As for the proposed alternatives to withdrawal, it is far better to let people assess the risks and decide for their own money, rather than tell them what they can do.

Social Security is a good example of what can go wrong with government regulations on retirement planning – it is steroid paternalism.

With Social Security, the government tries to provide people with money when they retire by telling them how to save. But it’s a much worse deal for workers than letting them manage their own money. Social Security benefits are relatively lower than private savings accounts, and people who die before they retire or take early retirement lose all the money they have contributed (and, of course, the money they have invested is not primarily for themselves, since their contributions actually benefit other retirees).

If people could keep their own Social Security contributions, these two problems would at least be alleviated. And because people could manage their own money, they would have an incentive to save more than they otherwise would. For the same reason that people are reluctant to take non-refundable flights, many are reluctant to tie up their savings in restricted retirement accounts.

individual freedom

It is understandable that we have a moral obligation to help others retire. But it does not follow that giving government the power to appropriate individual freedoms is the best way to do things. In a free market system, people develop ideas and start businesses to help others because it makes them profitable – like developing an application to help people track and manage their savings.

In Canada and the United Kingdom, unlimited retirement accounts actually force people to save more, with low-wage and younger workers taking advantage of these opportunities in particular.

This data contradicts the idea that people would not be able to acquire basic financial skills and save for themselves. Moreover, it shows how federal paternalism prevents Americans from becoming financially secure and moving up the economic ladder.

People don’t need government regulations telling them what is socially acceptable time or a way to spend their savings.

Dr. Michel is director of the Data Analysis Center at the Heritage Foundation. He can be reached at [email protected]

NO: Early withdrawal of funds is financially detrimental.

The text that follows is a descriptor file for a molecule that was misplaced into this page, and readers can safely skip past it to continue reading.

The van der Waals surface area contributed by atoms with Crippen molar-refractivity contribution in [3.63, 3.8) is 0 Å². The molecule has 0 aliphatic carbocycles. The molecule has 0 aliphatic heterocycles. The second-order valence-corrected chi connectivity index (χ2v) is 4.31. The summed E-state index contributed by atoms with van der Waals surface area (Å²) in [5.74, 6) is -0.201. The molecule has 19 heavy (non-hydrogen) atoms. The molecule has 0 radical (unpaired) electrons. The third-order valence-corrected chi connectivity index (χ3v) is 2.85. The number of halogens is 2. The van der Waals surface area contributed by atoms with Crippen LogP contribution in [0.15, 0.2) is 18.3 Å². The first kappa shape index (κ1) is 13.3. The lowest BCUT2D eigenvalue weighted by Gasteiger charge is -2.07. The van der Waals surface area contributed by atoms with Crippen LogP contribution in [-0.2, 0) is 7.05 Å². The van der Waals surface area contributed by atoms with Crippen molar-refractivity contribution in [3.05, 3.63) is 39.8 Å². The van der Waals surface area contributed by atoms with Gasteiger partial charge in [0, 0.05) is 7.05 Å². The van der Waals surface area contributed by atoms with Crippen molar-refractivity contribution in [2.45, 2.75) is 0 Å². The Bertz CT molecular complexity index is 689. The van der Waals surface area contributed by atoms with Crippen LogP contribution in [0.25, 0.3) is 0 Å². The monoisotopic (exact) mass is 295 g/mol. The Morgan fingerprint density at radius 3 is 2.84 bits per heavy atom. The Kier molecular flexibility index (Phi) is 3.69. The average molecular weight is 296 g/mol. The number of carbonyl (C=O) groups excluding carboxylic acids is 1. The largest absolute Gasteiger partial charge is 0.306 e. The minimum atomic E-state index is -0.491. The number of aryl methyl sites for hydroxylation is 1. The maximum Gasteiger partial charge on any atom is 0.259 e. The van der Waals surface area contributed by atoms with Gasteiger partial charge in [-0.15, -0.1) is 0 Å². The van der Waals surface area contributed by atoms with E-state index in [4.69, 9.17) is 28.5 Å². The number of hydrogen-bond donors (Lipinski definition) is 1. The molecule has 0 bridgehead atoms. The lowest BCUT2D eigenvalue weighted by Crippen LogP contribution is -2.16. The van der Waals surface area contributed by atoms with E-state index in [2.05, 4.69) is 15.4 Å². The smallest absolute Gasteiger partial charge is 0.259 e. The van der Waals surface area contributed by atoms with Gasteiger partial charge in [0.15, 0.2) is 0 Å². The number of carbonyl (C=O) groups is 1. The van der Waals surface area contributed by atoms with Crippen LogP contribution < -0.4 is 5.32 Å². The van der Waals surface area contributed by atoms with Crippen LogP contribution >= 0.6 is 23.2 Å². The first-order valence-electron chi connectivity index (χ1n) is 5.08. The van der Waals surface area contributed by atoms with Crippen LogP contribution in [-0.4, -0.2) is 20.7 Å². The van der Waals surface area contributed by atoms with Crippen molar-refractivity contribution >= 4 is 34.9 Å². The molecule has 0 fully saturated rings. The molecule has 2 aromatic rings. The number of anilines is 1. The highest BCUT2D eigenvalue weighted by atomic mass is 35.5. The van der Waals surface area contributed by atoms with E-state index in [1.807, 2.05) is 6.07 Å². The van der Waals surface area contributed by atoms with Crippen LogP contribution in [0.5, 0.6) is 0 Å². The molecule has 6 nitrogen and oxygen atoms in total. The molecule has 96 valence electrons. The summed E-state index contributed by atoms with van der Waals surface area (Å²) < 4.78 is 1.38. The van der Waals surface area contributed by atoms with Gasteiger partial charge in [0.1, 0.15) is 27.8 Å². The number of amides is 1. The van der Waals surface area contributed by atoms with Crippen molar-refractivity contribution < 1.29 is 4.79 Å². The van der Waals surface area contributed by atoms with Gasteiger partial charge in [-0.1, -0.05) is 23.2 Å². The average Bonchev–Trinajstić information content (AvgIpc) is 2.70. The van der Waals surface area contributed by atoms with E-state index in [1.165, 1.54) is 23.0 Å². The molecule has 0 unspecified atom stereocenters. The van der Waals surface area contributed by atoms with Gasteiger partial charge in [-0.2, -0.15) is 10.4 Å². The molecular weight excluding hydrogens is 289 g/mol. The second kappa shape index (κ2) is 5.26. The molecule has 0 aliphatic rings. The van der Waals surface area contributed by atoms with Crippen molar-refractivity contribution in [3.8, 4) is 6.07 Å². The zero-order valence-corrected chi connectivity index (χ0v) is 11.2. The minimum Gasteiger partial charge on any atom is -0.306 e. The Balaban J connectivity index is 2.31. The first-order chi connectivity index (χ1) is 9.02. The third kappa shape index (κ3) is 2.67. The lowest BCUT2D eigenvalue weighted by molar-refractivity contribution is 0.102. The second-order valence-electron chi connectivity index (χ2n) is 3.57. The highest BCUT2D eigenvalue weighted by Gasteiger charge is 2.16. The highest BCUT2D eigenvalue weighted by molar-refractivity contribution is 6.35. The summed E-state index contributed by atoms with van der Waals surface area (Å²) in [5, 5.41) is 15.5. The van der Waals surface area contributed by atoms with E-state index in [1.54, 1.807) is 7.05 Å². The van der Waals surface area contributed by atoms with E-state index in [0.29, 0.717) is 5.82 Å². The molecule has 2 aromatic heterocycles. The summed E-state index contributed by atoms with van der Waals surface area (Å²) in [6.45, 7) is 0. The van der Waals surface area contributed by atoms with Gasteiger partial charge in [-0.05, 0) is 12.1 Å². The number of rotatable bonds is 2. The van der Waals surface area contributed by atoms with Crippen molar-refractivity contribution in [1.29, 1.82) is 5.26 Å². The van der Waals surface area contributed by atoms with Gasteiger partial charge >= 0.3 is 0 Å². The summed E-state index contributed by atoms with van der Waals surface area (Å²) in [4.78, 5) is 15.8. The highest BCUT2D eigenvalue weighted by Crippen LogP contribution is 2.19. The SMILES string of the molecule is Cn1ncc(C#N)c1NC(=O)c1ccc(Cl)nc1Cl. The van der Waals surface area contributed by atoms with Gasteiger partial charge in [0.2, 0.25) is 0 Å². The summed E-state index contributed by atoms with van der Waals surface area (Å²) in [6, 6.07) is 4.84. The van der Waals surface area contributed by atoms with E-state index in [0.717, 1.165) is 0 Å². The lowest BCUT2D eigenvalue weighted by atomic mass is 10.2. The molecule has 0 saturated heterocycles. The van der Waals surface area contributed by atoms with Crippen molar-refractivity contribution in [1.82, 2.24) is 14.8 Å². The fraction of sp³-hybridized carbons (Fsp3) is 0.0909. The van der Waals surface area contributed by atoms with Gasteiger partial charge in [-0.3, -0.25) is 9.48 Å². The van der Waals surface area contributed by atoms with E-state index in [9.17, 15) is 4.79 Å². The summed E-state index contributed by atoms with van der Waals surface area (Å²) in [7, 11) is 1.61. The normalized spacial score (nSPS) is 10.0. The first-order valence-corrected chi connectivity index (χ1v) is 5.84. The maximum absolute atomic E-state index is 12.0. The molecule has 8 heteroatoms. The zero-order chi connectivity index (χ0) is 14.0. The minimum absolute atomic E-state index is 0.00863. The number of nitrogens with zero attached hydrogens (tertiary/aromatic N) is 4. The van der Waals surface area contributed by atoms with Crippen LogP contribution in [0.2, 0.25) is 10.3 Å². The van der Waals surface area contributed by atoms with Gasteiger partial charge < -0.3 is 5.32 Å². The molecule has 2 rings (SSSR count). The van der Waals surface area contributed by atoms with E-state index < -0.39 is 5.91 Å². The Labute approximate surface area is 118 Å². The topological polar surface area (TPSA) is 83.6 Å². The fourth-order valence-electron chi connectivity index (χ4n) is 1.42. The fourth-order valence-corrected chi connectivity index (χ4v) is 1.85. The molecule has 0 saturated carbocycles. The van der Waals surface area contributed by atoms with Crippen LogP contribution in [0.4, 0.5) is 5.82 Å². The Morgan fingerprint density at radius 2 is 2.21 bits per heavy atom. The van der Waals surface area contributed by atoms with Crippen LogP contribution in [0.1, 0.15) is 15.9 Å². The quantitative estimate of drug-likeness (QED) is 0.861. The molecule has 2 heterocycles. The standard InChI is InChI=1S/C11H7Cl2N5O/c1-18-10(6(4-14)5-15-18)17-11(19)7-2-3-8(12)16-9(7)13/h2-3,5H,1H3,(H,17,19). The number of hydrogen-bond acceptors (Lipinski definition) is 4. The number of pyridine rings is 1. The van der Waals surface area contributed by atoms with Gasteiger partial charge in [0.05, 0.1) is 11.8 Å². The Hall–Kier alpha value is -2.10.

Olivia S. Mitchell.

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Lawmakers are wrong to facilitate early withdrawals from pension plans. It would put many people in a difficult financial situation and send them into retirement unprepared.

Why?

If you withdraw money from retirement early, that money has no chance of earning you back at your retirement date. For example, if a 40-year-old withdraws $50,000 from her account today, by the time she retires at age 67 she will have lost more than $223,000 in retirement savings, assuming a modest annual rate of return of 5.7%. This reduces her retirement income by about $14,000 per year for the rest of her life.

The opportunity cost is even higher when the stock market is booming, as it has been recently. People who withdrew money from their accounts when the rules were relaxed last year have missed the opportunity to put more money in their accounts during this sharp rise.

Serious consequences

All these lost returns have serious consequences. For example, people may have to work another 10 years to make up for the depletion of their retirement accounts.

This possibility could worsen very soon, since the social security system will probably run out of money in ten years. Therefore, it is all the more important that people increase their savings for their own retirement rather than withdrawing money prematurely.

Finally, remember that retirement accounts are legally protected from most bankruptcies, but once the money is withdrawn, it becomes subject to liens and judgments. Even in a financial emergency, you should protect your retirement savings.

Some advocates of lower withdrawal limits believe that it is paternalistic to put decisions beyond people’s control. People should be able to manage their money as they see fit, say Social Security advocates, using Social Security as an example of a failing system: if people had control over their own withdrawals, they would get better returns and contribute more to their retirement.